"Tomorrow", An Old Time Recipe For New Year's Leftovers

We had a little get together yesterday to celebrate the New Year. We had such a great time showing the farm to new friends and old and feasting on traditional southern New Years fare. We cooked up a storm, our friends did the same, and before long the kitchen was overflowing with all sorts of deliciousness including black eyed peas, cornbread, and turnip greens. Of course, we had leftovers, and this time, we also had a plan for them! 

Roy, a lifetime local and one of our first farmer friends here, gave our Aunt Tracy a recipe for the leftovers called "Tomorrow" which we just ate for breakfast, today. They're delicious little savory cakes that could be made with any type of beans. I hope some of you will give it a try with your New Years left overs! Here's the recipe:

Take your cold beans from yesterday out and mix with an egg or two - enough that the mixture can be shaped into patties (if you use too much, it's ok - you can cook them like pancakes).  

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To Your Health! Eggnog, Raw And Fresh

What is the month of December without Eggnog?

Eggnog is one of those foods I would indulge in year round if possible. When the holidays roll around and that little creamy yellow carton of joy shows up in the supermarket once again, I can't help but feel conflicted emotions. One is pure joy accompanied by a gluttonous urge to grab the carton and guzzle it right there in the shop. The other is sadness and dismay when remember how seriously unhealthy it is for you. I actually look at the ingredients every year. Yes, I've read them many times before and I'm well aware of what I'll find before I look, but for whatever reason I'm eternally hopefully that someone has granted my wish of an eggnog that I could sip on more than once or twice in the month of December without feeling like I'm doing myself a serious disservice.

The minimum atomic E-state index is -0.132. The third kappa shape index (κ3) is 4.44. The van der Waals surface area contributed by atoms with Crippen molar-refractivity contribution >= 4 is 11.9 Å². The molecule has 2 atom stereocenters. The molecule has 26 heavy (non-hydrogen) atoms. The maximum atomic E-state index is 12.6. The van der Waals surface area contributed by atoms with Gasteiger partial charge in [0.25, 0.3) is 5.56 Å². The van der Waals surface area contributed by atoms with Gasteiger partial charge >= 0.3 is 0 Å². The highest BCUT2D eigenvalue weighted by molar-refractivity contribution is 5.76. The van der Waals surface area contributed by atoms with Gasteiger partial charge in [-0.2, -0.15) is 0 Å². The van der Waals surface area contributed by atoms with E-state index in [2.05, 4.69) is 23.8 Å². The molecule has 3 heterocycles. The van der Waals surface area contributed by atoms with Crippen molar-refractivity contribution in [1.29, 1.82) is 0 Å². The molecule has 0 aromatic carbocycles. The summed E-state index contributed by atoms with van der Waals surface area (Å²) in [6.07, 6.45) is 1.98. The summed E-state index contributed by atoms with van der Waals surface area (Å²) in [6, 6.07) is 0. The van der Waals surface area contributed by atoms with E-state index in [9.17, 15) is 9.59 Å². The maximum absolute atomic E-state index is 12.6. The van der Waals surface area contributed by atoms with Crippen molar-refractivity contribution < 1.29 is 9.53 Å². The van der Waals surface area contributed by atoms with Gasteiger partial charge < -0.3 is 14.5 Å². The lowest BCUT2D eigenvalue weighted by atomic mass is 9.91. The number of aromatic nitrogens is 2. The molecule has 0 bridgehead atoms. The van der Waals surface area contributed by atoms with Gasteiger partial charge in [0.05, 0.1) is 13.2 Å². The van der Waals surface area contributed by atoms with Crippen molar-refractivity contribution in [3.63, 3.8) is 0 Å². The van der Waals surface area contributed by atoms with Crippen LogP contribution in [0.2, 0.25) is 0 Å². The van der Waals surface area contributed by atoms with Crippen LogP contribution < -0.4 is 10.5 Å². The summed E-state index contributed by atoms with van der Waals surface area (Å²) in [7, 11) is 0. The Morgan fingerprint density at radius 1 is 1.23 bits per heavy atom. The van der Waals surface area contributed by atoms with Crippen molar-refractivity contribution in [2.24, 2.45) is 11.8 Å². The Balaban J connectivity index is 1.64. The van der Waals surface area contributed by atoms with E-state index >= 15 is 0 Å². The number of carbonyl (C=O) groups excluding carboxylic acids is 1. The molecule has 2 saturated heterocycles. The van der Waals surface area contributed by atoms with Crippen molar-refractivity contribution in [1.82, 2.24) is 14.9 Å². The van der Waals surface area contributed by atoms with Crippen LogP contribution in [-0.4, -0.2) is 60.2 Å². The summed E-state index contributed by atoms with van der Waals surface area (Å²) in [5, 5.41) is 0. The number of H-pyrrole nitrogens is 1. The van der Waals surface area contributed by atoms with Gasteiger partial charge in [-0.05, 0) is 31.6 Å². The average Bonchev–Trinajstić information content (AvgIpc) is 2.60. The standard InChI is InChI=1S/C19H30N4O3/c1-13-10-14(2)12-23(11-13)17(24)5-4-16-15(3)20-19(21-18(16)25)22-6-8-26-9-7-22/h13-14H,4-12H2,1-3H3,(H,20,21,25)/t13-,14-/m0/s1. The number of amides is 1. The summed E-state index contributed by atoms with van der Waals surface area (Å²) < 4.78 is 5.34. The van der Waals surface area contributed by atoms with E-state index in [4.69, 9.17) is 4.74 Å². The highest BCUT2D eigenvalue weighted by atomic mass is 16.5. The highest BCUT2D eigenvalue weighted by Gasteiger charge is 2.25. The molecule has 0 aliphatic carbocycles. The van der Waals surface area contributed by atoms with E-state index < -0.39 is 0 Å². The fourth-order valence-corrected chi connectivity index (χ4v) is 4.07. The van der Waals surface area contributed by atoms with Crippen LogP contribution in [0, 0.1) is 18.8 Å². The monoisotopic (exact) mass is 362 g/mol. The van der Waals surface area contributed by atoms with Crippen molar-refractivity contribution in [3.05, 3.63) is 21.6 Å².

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Whole Goat's Milk Ricotta, only 15 minutes a-whey! (with this recipe)

Sorry, I couldn't help myself (so sooo punny!). Why the "whole" in the title? Ricotta is actually traditionally made from the whey left over after cheesemaking, hence the "ri" (re) "cotta" (cooked). You acidify the whey or wait until it has acidified naturally after sitting for a few hours at room temp (the cultures from your first batch of cheese are still working away in there!) and then heat until the remaining curd begins to precipitate from the whey. 

Any who - that's not what I made on this particular day. I wanted ricotta but unfortunately didn't have time to make any more than one cheese. Luckily, I'd been there before and knew just what to do.

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